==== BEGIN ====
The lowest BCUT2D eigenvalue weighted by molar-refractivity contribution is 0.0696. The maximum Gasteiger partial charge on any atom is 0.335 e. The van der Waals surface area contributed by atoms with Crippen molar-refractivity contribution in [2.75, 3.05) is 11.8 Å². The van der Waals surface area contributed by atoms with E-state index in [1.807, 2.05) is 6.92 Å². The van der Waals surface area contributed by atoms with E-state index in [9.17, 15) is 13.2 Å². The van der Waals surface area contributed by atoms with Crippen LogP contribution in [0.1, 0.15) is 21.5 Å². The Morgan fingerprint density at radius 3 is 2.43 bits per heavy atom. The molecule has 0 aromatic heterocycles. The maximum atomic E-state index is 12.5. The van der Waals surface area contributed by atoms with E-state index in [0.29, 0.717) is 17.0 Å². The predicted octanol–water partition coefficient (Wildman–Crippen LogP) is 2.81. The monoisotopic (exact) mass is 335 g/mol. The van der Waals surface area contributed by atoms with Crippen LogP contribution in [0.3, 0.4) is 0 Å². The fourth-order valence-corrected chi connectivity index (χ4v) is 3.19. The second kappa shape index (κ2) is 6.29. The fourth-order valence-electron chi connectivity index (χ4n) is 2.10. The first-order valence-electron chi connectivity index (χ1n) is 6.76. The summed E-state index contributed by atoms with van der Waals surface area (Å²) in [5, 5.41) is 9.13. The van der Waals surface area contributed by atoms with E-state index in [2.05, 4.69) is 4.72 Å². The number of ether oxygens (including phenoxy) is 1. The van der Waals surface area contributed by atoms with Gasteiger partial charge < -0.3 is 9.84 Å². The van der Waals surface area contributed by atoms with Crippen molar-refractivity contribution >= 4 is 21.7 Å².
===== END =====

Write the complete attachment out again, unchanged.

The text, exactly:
The lowest BCUT2D eigenvalue weighted by molar-refractivity contribution is 0.0696. The maximum Gasteiger partial charge on any atom is 0.335 e. The van der Waals surface area contributed by atoms with Crippen molar-refractivity contribution in [2.75, 3.05) is 11.8 Å². The van der Waals surface area contributed by atoms with E-state index in [1.807, 2.05) is 6.92 Å². The van der Waals surface area contributed by atoms with E-state index in [9.17, 15) is 13.2 Å². The van der Waals surface area contributed by atoms with Crippen LogP contribution in [0.1, 0.15) is 21.5 Å². The Morgan fingerprint density at radius 3 is 2.43 bits per heavy atom. The molecule has 0 aromatic heterocycles. The maximum atomic E-state index is 12.5. The van der Waals surface area contributed by atoms with E-state index in [0.29, 0.717) is 17.0 Å². The predicted octanol–water partition coefficient (Wildman–Crippen LogP) is 2.81. The monoisotopic (exact) mass is 335 g/mol. The van der Waals surface area contributed by atoms with Crippen LogP contribution in [0.3, 0.4) is 0 Å². The fourth-order valence-corrected chi connectivity index (χ4v) is 3.19. The second kappa shape index (κ2) is 6.29. The fourth-order valence-electron chi connectivity index (χ4n) is 2.10. The first-order valence-electron chi connectivity index (χ1n) is 6.76. The summed E-state index contributed by atoms with van der Waals surface area (Å²) in [5, 5.41) is 9.13. The van der Waals surface area contributed by atoms with E-state index in [2.05, 4.69) is 4.72 Å². The number of ether oxygens (including phenoxy) is 1. The van der Waals surface area contributed by atoms with Gasteiger partial charge < -0.3 is 9.84 Å². The van der Waals surface area contributed by atoms with Crippen molar-refractivity contribution >= 4 is 21.7 Å².